Monday, October 6, 2008

I Miss King George

At least with a monarchy we knew there was nothing we could do. In this faux republic we live in today, we believe we have a voice in deciding what happens to our country. That's obviously not true as evidenced by the financial bailout no average citizen wanted.

Whether they cry for change or hail that their boy is a maverick on Capitol Hill, both sides seem to be equally misguided into thinking their man can do something beneficial for America.Not only can neither of the major candidates stop us from heading into the hellhole we are sure to be in soon, they are both most likely going to get us there faster.

Wasn't there something in the Declaration of Independence that was supposed to allow the citizenry to stand up and demand satisfaction from their government? That if our government is failing us, we are morally responsible for correcting those woes?

Apparently the candidates in this year's election didn't get that memo, or never read the Declaration in 4th grade social studies. They want to lie and finagle their way into office and then continue along this same treacherous (economic) road we've been heading down for six decades since FDR's New Deals.

I wish I could end by asking for people to be smart this November; to go out and research the candidates. But I know, you know, whoever may actually read this knows: Americans are dumb. We are easily fooled by catchy slogans and bright lights. So he who yells loudest will unfortunately yell last.

4 comments:

The Logisitician said...

Unfortunately, you are probably you correct, there is a high probability that the state of political accountability will not improve, no matter which candidate is elected. That being said, being the eternal optimist, I think that there is sufficient dissatisfaction that we may finally have reached the tipping point to form a viable, third party, or at least generate more of a populous movement. The current leadership is just downright ridiculous. I still say that we should vote them out all.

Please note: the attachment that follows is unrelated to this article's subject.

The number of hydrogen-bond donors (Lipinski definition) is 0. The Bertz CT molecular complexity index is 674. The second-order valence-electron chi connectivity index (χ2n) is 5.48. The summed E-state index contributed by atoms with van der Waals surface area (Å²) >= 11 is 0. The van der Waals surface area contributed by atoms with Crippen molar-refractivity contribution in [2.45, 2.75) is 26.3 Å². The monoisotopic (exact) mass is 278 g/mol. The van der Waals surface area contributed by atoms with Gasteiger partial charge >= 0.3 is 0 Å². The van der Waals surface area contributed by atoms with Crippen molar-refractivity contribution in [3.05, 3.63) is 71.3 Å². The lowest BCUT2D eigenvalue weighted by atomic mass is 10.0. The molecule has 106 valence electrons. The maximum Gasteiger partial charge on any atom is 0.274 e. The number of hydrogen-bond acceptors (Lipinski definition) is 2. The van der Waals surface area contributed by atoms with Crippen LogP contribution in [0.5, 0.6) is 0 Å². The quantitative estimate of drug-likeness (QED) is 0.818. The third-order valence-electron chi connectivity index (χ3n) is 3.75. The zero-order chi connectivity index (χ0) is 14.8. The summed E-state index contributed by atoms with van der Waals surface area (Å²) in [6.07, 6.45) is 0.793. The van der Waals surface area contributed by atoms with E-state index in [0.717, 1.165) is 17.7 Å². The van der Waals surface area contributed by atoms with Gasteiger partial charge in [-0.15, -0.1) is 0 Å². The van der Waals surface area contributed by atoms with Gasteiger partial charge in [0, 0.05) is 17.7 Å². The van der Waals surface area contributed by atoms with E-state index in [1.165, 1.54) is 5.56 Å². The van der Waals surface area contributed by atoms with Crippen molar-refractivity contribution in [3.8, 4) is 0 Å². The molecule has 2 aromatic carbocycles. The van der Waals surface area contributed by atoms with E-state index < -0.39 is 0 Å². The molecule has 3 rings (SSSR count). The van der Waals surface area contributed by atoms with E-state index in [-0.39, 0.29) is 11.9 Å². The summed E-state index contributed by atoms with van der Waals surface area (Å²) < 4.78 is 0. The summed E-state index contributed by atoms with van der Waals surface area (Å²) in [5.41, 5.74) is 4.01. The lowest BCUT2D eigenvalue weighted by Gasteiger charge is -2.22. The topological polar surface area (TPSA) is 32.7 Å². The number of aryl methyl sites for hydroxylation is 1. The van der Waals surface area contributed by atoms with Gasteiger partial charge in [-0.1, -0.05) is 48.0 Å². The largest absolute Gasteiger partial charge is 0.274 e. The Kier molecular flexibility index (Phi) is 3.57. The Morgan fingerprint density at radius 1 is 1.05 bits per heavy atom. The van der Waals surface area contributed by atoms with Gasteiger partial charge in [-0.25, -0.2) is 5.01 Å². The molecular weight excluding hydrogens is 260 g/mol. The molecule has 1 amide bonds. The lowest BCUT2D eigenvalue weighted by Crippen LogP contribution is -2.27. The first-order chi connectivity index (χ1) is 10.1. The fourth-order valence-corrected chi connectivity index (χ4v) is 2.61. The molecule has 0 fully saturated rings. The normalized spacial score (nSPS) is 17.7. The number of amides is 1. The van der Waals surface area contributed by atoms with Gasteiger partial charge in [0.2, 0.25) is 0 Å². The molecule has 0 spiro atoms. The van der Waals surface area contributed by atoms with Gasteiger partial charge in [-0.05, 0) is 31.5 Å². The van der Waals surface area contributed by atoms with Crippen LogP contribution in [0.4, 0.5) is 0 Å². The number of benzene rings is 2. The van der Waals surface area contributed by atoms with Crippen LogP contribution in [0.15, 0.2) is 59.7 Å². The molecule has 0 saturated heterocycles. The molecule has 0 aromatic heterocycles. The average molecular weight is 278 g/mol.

The cup is half full of something I don't like said...

I think Americans feel too overwhelmed. We are too confused by 58 different choices of toothpaste and 84 different channels and 102 different celebrity breakups. Having two political parties is the simplest thing in many people's lives. We have lowered our standards to the point where we are concerned with the degree of lies as opposed to absolute truths.

I plan on voting for every position this November (many times I skip the ones I have no idea on). My rule for selection will be:
1.) Vote third party if available
2.) Vote out incumbent if not.

BTW, are you offering yourself forward as king? Your old posts about paperclips show you are the person for the job.

A Wanderer's Heart said...

I read something interesting today:

Attributed to Alexander Fraser Tytler, Lord Woodhouselee, though that's not for certain:

A democracy is always temporary in nature; it simply cannot exist as a permanent form of government. A democracy will continue to exist up until the time that voters discover that they can vote themselves generous gifts from the public treasury. From that moment on, the majority always votes for the candidates who promise the most benefits from the public treasury, with the result that every democracy will finally collapse due to loose fiscal policy, which is always followed by a dictatorship.
The average age of the world's greatest civilizations from the beginning of history has been about 200 years. During those 200 years, these nations always progressed through the following sequence:
From bondage to spiritual faith;
From spiritual faith to great courage;
From courage to liberty;
From liberty to abundance;
From abundance to complacency;
From complacency to apathy;
From apathy to dependence;
From dependence back into bondage.

Christine said...

In order to create change in democracy, we would need to work together. When was the last time you saw that happen?

Leaving you a new link. :)